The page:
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$25B Proposed Mortgage Settlement Breakdown

January 31, 2012 2 comments

The lengthy negotiations between state attorneys general and five of the nation’s largest services have produced a proposed multibillion-dollar settlement over alleged foreclosure and mortgage loan-servicing abuses. The deal could be finalized by early February but many are still asking how this settlement would benefit them.

While terms could change, an early draft of the settlement shows little hope for those who lost their home to foreclosure. USA Today has details from both sides of the negotiations and breaks down what it’s likely to mean for borrowers and the housing market.

From USA Today:

Q: How might $25 billion be spent?
A: Terms could change, but the pot is likely to include:

  • $17 billion for loan modifications. About 60% would go to reduce what people owe on their home loans. Other funds would be used to assist short sales, in which lenders agree to let borrowers sell homes for less than they owe, and to give unemployed borrowers a reprieve from making mortgage payments.
  • $3 billion to help homeowners refinance at about a 5.25% rate.
  • $5 billion in cash. About $1.35 billion would be distributed by states to eligible borrowers who were victims of loan-servicing abuses by one of the five servicers and lost their homes in foreclosure in 2008 through 2011. The rest would fund state and federal housing initiatives.

Q: If I take this payment, could I still sue if I felt I was wronged?
A: Yes, either as an individual or as part of a class action. It’s also possible you could get restitution from a national review of foreclosures underway among 14 large servicers, including these five. That review is being overseen by federal banking regulators.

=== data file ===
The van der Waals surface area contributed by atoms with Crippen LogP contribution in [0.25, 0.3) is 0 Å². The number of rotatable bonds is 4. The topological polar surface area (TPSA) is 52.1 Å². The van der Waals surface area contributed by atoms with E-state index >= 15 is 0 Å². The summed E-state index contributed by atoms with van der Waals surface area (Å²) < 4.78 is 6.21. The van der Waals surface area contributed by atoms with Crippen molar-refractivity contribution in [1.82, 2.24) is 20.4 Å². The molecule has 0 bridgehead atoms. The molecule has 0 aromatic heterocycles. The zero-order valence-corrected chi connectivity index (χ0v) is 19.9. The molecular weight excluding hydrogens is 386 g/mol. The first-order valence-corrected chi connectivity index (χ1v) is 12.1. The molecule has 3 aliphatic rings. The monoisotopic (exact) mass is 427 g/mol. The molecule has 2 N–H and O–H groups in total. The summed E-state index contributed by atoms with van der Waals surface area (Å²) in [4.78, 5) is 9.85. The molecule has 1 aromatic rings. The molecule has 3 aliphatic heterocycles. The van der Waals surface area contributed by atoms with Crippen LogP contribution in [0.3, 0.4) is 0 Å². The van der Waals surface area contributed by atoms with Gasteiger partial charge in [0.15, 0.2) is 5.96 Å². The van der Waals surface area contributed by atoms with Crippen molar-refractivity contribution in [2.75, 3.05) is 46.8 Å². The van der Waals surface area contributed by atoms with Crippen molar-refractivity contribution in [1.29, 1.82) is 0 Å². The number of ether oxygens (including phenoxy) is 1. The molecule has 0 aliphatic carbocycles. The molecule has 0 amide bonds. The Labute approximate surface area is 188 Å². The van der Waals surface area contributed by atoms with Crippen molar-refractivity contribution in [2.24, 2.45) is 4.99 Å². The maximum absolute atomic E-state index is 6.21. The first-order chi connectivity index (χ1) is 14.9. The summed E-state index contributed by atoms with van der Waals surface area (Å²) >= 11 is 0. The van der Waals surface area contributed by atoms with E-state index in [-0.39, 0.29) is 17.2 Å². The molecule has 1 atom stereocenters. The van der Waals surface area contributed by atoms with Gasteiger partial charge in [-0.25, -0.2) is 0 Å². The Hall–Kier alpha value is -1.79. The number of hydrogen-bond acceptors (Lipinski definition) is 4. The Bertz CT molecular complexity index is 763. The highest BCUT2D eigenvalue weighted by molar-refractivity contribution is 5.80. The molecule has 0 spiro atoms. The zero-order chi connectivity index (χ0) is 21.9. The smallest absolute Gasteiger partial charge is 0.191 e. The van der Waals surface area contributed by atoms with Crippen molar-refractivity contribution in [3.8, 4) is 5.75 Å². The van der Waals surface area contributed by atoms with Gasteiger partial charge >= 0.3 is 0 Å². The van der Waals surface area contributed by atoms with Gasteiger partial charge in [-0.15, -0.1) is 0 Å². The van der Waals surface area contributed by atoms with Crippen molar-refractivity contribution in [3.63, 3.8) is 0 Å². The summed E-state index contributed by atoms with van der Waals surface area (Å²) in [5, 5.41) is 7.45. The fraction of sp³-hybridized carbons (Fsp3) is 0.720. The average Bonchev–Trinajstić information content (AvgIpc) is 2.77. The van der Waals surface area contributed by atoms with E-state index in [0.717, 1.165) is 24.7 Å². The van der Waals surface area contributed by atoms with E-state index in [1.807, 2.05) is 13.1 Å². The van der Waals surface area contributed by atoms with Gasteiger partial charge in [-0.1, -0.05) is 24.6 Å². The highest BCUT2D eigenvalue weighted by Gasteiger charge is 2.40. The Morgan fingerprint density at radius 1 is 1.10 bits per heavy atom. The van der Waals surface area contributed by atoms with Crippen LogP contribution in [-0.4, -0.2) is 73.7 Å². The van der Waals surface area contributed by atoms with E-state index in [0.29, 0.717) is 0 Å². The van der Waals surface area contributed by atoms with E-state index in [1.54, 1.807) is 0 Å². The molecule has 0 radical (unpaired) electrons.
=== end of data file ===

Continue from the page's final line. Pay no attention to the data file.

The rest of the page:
Q: Who will get principal reductions?
A: Borrowers would have to be at least 60 days late on their mortgages as of a date that’s yet to be determined. They would also have to be underwater, meaning they owe more on their home than it’s worth. And their state and servicer would have to be participants in the settlement.

Q: Who won’t have any chance of a principal reduction?
A: That would be most borrowers, including anyone current on a mortgage and people with loans owned or guaranteed by a government entity, including Freddie Mac, Fannie Mae or the Federal Housing Administration. They hold about 56% of existing home loans, says magazine Inside Mortgage Finance.

Q: How much principal reduction are we talking about, and to how many borrowers?
A: Housing and Urban Development Secretary Shaun Donovan said in a recent speech that it could be 1 million borrowers. Numerous news accounts have said principal reductions would average $20,000.

But 1 million could be a high number, and $20,000 is likely to be low. The average underwater homeowner owes about $50,000 more than their home is worth, says economist Mark Zandi of Moody’s Analytics.

Q: Will I be able to apply for principal reduction or other help?
A: There won’t be a standard application process. But you’ll be able to request it from your servicer if you’re eligible to do so.

Q: What will servicers have to do differently?
A: Servicers will be more restricted in their ability to carry out a foreclosure while someone is pursuing a loan modification. They will also be expected to adhere to more consistent time frames, for instance, as to how long they have to inform borrowers of decisions regarding loan modifications.

Q: Why haven’t all states agreed to this?
A: Some attorneys general have complained that the banks won’t be contributing enough to compensate for the harm done.